This transmission electron microscope image shows the coronavirus virus that causes COVID-19. (Irfan Khan / Los Angeles Times)
Don Antonio Lugo High School

CDC issues new guidelines as San Bernardino gets first case of COVID-19

The Centers for Disease Control and Prevention has made a new recommendation on their website that events with more than 50 people should be cancelled or postponed for the next eight weeks.

The announcement was made on the CDC’s website on Sunday, where they explain that it does not apply to places of business, schools, or places for higher education. This has led to the creation of several directives by governors limiting gatherings across the United States.

As of now, Governor Gavin Newsom hasn’t made any adjustments to his current order to postpone or cancel mass gatherings larger than 250 people, which coincides with the original recommendation by the CDC.

However, some counties across California have been ordering events cancelled themselves. San Mateo County has banned gatherings of more than 50 people and placed limits on those of more than 10 people, the L.A. Times reported. Santa Clara County restricted meetings of over 35 people and banned gatherings of over 100 people, according to the Times.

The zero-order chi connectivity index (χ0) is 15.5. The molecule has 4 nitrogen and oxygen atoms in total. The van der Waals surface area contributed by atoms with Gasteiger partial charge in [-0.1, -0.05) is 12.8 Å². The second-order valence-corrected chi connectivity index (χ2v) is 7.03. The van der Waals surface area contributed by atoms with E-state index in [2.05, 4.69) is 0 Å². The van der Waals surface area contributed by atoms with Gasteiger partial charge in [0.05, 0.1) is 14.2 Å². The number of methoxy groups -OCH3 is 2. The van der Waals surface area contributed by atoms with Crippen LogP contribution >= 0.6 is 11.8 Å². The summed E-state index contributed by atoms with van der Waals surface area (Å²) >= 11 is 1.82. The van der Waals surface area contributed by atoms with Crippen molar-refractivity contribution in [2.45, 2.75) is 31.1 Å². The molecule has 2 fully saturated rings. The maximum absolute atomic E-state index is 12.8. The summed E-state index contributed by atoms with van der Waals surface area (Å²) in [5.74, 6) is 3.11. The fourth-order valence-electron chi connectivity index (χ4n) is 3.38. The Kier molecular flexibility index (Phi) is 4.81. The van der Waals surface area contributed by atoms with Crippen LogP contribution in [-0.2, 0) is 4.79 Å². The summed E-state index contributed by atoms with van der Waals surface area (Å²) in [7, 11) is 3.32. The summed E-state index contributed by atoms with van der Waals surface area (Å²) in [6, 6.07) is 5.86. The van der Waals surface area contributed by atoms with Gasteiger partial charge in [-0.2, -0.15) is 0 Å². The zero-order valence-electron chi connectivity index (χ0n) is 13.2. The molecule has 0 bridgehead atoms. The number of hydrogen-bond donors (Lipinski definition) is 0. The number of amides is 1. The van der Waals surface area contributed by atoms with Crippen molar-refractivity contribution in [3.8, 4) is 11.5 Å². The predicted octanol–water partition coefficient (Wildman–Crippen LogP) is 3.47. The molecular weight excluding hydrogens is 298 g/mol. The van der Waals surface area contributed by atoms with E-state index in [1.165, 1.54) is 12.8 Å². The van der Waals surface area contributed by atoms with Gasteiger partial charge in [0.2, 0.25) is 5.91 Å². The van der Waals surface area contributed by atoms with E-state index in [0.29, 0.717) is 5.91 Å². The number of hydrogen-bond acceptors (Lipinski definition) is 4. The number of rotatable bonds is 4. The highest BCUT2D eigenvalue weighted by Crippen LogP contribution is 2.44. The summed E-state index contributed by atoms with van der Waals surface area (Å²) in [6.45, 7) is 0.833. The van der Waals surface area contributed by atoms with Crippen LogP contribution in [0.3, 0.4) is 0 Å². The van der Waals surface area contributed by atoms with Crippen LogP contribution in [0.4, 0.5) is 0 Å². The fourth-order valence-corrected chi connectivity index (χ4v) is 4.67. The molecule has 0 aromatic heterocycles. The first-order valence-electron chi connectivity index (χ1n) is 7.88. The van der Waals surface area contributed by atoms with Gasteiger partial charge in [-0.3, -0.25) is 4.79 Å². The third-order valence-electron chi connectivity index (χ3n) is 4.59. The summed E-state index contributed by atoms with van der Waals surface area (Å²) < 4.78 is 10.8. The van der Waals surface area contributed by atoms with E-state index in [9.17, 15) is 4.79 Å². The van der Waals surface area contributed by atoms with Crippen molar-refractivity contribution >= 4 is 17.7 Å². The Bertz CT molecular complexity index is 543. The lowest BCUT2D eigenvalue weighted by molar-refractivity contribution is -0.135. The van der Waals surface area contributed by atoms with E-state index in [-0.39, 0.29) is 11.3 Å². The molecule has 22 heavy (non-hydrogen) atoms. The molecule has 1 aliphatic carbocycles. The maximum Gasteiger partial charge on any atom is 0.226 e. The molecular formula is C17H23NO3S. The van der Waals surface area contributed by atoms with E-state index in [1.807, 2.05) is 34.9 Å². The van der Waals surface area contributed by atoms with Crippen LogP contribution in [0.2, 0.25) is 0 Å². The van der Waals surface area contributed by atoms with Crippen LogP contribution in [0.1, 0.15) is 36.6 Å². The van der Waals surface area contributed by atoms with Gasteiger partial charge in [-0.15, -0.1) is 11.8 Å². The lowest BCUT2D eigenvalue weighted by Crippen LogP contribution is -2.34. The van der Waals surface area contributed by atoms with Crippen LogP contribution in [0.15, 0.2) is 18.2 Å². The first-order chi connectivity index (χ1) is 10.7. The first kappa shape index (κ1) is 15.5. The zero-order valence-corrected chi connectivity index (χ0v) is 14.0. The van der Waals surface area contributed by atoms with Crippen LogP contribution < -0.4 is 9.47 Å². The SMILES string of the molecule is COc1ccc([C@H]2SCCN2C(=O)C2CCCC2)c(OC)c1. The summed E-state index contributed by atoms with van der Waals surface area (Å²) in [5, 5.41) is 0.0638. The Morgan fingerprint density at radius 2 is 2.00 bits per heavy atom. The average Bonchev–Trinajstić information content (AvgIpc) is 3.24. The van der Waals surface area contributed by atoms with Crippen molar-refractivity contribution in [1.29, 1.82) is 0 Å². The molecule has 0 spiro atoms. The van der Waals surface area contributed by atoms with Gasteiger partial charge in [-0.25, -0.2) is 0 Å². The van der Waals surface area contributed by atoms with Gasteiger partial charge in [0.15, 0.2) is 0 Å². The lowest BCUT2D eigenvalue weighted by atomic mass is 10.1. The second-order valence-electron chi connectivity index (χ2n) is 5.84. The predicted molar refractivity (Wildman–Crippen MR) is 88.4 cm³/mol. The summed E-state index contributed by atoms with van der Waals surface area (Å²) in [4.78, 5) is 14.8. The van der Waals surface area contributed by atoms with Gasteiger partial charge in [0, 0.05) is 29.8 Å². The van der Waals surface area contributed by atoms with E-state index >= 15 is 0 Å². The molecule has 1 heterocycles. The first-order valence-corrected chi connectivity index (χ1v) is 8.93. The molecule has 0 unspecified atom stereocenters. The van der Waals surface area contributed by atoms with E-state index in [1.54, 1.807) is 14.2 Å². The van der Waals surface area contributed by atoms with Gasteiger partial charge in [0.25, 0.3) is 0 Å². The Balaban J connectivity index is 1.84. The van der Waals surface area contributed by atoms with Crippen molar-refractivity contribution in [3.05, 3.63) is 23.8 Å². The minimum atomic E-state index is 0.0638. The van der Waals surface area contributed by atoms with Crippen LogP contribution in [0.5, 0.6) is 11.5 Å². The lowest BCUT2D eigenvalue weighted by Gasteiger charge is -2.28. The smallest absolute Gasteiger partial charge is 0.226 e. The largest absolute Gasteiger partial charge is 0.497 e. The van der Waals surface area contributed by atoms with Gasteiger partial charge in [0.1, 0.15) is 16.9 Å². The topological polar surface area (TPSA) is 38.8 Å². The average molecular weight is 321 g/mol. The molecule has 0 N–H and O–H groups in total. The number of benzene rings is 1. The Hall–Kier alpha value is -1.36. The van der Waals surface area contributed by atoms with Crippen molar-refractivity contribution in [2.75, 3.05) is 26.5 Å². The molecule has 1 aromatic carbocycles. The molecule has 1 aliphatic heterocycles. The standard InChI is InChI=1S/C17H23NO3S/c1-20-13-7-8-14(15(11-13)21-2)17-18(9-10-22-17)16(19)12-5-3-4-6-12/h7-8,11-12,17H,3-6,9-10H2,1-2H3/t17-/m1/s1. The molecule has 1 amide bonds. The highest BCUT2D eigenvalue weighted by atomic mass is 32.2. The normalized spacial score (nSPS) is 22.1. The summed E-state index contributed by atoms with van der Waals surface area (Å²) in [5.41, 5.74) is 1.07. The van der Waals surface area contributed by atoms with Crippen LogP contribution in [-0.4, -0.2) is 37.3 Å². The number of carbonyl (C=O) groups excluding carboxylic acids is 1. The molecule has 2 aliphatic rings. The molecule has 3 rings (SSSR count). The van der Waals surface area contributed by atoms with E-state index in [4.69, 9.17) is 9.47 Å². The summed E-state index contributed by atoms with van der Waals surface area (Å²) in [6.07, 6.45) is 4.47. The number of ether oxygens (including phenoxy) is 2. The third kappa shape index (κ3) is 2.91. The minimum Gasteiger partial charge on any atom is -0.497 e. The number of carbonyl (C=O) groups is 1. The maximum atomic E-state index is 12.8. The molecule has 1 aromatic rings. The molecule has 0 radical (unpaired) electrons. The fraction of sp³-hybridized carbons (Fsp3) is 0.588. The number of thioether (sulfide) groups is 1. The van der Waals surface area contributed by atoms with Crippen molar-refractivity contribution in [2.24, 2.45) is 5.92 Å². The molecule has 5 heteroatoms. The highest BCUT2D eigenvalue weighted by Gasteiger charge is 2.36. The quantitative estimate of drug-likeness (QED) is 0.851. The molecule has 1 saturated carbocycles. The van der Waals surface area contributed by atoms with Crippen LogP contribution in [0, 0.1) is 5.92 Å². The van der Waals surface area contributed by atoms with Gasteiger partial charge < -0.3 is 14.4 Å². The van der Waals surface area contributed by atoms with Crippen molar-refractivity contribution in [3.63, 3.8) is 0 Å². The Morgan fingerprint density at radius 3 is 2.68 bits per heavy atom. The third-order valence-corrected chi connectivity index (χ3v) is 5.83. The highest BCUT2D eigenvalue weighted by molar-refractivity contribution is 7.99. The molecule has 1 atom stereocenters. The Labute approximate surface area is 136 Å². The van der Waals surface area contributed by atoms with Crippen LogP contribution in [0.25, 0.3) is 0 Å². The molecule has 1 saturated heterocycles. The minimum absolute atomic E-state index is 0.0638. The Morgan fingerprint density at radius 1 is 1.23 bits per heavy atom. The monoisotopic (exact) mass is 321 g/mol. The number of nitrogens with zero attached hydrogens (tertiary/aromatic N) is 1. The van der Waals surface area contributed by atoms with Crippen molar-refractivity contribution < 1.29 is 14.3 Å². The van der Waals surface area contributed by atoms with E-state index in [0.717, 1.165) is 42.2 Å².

Meanwhile, the first case of the COVID-19 virus has been reported in the San Bernardino county — a 53 year old woman who had visited London earlier this week, according to the Victorville Daily Press.

The case was first reported in Fontana, where she was reported to have submitted herself into the Kaiser emergency department on Thursday and was tested positive on Sunday. The UK’s number of cases of COVID-19 has risen from 232 to 1,372 and the number of deaths having risen to 35, according to the Telegraph.

“The health risk from COVID-19 to the general public in San Bernardino County remains low at this time, but everyone is strongly urged to engage in practices that reduce the risk of spread,” said a statement by Acting County Health Officer Dr. Erin Gustafson.

San Bernardino declared a state of emergency last Tuesday before any cases of COVID-19 were discovered.

“We’re going to do a lot more things to make sure we stay as safe as possible,” Chairman of the San Bernardino County Board of Supervisors Curt Hagman said in an interview with The San Bernardino Sun.

A state of emergency provides the government with powers to more quickly respond to problems, and may trigger anti-price gouging laws.

A reminder to the general public from the CDC of ways to reduce chances of infection, including increased hand washing, social distancing and reduced social contact altogether.

Even young and healthy citizens should follow guidelines to keep at-risk friends and family safe. The groups at the highest risk are older adults and those with preexisting health conditions such as heart disease and lung disease.